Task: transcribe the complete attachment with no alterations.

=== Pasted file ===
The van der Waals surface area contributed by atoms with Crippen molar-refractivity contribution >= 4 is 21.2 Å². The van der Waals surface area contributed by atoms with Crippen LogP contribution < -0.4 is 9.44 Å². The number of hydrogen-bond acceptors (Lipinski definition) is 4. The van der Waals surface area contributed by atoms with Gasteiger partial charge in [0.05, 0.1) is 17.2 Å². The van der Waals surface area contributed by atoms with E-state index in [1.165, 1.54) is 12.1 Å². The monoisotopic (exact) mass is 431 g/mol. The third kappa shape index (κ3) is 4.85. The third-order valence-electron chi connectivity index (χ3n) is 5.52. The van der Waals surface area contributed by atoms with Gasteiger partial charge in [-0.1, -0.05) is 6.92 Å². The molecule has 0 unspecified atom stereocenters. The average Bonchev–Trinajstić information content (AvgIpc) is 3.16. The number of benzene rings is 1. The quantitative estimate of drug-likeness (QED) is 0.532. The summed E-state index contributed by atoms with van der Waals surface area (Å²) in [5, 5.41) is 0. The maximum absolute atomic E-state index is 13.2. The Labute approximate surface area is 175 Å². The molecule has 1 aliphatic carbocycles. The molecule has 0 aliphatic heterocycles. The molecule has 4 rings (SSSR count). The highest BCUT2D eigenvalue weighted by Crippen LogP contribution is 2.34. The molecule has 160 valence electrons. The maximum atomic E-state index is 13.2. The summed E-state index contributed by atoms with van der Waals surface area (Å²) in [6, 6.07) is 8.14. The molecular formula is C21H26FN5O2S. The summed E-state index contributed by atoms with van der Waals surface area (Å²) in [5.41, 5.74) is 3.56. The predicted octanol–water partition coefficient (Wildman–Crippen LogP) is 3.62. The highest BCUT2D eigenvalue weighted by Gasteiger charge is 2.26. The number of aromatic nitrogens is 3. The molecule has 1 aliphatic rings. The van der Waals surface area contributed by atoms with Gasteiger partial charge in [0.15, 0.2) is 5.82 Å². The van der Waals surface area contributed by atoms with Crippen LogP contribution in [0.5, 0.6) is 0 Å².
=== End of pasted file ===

The van der Waals surface area contributed by atoms with Crippen molar-refractivity contribution >= 4 is 21.2 Å². The van der Waals surface area contributed by atoms with Crippen LogP contribution < -0.4 is 9.44 Å². The number of hydrogen-bond acceptors (Lipinski definition) is 4. The van der Waals surface area contributed by atoms with Gasteiger partial charge in [0.05, 0.1) is 17.2 Å². The van der Waals surface area contributed by atoms with E-state index in [1.165, 1.54) is 12.1 Å². The monoisotopic (exact) mass is 431 g/mol. The third kappa shape index (κ3) is 4.85. The third-order valence-electron chi connectivity index (χ3n) is 5.52. The van der Waals surface area contributed by atoms with Gasteiger partial charge in [-0.1, -0.05) is 6.92 Å². The molecule has 0 unspecified atom stereocenters. The average Bonchev–Trinajstić information content (AvgIpc) is 3.16. The number of benzene rings is 1. The quantitative estimate of drug-likeness (QED) is 0.532. The summed E-state index contributed by atoms with van der Waals surface area (Å²) in [5, 5.41) is 0. The maximum absolute atomic E-state index is 13.2. The Labute approximate surface area is 175 Å². The molecule has 1 aliphatic carbocycles. The molecule has 0 aliphatic heterocycles. The molecule has 4 rings (SSSR count). The highest BCUT2D eigenvalue weighted by Crippen LogP contribution is 2.34. The molecule has 160 valence electrons. The maximum atomic E-state index is 13.2. The summed E-state index contributed by atoms with van der Waals surface area (Å²) in [6, 6.07) is 8.14. The molecular formula is C21H26FN5O2S. The summed E-state index contributed by atoms with van der Waals surface area (Å²) in [5.41, 5.74) is 3.56. The predicted octanol–water partition coefficient (Wildman–Crippen LogP) is 3.62. The highest BCUT2D eigenvalue weighted by Gasteiger charge is 2.26. The number of aromatic nitrogens is 3. The molecule has 1 aliphatic rings. The van der Waals surface area contributed by atoms with Gasteiger partial charge in [0.15, 0.2) is 5.82 Å². The van der Waals surface area contributed by atoms with Crippen LogP contribution in [0.5, 0.6) is 0 Å².